With the state-owned National Aviation Company of India Limited forced to delay salary payments, it could be that the government will now rush through the package that the company has been demanding for many months.
Whatever the final details of the bailout package (Nacil officials insist it is not a bailout but the cost of the merger of Air-India and Indian Airlines, which the government must legitimately pay for), the government's strategy remains unclear.
The implementation of the merger has clearly not worked; the numbers at senior executive levels have exploded in an effort to keep everyone happy, and the two airlines are yet to operate on a single reservation platform and achieve other synergies. So there is a question mark over what the government hoped to achieve by the merger.
What is equally unclear is why, unlike Jet and Kingfisher, Nacil has not deferred its purchases of aircraft to cope with the aviation slump; it has ordered 111, of which nearly half have been delivered.
What is intriguing in this context is the logic of liberally awarding bilateral rights to other airlines. While Air India has always resisted any move to allow more competition, the ministry's insistence on awarding more bilaterals probably stems from an understandable desire to give passengers more choice. But if more bilaterals are to be given and these reduce Nacil's share of the ex-India business (now down to 23.5 per cent), why buy 111 planes?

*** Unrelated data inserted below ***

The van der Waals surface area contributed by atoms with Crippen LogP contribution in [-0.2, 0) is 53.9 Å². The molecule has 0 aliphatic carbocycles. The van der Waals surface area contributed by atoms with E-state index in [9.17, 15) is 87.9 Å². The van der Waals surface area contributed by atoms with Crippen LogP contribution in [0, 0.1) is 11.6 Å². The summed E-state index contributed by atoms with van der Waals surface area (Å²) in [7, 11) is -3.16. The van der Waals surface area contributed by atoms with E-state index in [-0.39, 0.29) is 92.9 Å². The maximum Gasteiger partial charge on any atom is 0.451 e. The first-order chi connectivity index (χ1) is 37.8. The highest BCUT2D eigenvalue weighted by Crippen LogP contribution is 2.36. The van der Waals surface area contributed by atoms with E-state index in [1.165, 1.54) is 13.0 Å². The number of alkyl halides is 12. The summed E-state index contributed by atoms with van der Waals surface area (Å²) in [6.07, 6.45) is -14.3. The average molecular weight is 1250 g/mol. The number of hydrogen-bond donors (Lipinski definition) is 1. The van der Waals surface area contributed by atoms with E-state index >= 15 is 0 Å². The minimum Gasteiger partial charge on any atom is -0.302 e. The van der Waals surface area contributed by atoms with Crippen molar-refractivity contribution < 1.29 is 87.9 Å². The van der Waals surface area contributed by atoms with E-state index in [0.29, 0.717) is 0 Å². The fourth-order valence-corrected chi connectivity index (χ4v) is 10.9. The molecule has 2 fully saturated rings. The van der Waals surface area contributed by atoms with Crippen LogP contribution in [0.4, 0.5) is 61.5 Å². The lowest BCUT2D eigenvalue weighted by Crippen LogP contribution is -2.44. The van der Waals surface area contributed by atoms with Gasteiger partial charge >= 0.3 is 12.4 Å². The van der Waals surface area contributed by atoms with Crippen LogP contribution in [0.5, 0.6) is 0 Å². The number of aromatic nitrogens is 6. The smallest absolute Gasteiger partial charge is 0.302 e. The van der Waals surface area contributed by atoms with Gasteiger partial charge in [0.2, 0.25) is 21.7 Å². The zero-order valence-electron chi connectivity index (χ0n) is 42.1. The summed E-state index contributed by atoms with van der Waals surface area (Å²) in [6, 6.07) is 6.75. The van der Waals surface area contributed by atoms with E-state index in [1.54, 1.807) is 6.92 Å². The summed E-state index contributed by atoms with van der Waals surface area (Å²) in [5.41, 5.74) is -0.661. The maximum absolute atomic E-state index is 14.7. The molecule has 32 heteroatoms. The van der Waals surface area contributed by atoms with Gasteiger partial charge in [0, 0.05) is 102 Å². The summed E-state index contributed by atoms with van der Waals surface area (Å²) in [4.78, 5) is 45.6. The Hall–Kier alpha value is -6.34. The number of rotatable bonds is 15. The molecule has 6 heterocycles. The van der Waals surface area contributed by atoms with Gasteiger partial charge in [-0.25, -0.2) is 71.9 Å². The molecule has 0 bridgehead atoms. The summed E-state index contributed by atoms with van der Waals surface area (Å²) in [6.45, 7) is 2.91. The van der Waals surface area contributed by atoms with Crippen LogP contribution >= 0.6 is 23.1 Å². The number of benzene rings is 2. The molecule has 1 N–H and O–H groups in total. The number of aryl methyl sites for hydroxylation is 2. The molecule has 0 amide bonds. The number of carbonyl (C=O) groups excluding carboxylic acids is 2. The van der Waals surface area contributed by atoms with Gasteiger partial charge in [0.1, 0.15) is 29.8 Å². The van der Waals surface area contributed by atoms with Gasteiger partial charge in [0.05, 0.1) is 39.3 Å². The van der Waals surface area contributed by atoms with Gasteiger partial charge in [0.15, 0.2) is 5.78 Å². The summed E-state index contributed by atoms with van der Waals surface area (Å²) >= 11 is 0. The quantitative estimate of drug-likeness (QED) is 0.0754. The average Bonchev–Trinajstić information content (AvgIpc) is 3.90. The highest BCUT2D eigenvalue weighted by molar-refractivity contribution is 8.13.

The resulting financial crisis was long foretold. The airline has spent about Rs 20,000 crore (Rs 200 billion) already on the new planes delivered, a sum that is substantially in excess of its annual turnover -- which has fallen despite the fleet expansion!
Another Rs 25,000 crore (Rs 250 billion) will be spent in the coming two to three years, for taking delivery of the remaining aircraft ordered. And the government has talked of ordering another 100 aircraft after that!
Any airline would have gone bust, with such reckless expansion. So it is no surprise that Nacil has accumulated debt of Rs 16,000 crore (Rs 160 billion) -- a sum that is equal to its turnover.
While the airline has not been allowed to defer the delivery of aircraft, its protests over the terms of a joint venture for ground handling have been ignored and its chief executive sent packing after he protested.
Nacil is also being pressured to hand over more than 100 acres of land that it has on long lease adjacent to the Mumbai airport, for a pittance in return from the privatised Mumbai airport company. It is almost as though the airline has been deliberately run into the ground in the last few years.
While the civil aviation ministry's activist supervision of the airline's functioning is said to be responsible for much of the mess, the airline management has its own sins to answer for.
Despite having a new fleet, Nacil discounts its fares more than rival airlines with older fleet. And if its market share keeps dropping, one reason could be poor on-time performance. In the last one month, just 73 per cent of its international flights left/landed on time, compared to 85 per cent for competitors like Singapore Airlines; on domestic routes, it was 42 per cent, versus 68 per cent for Jet Airways.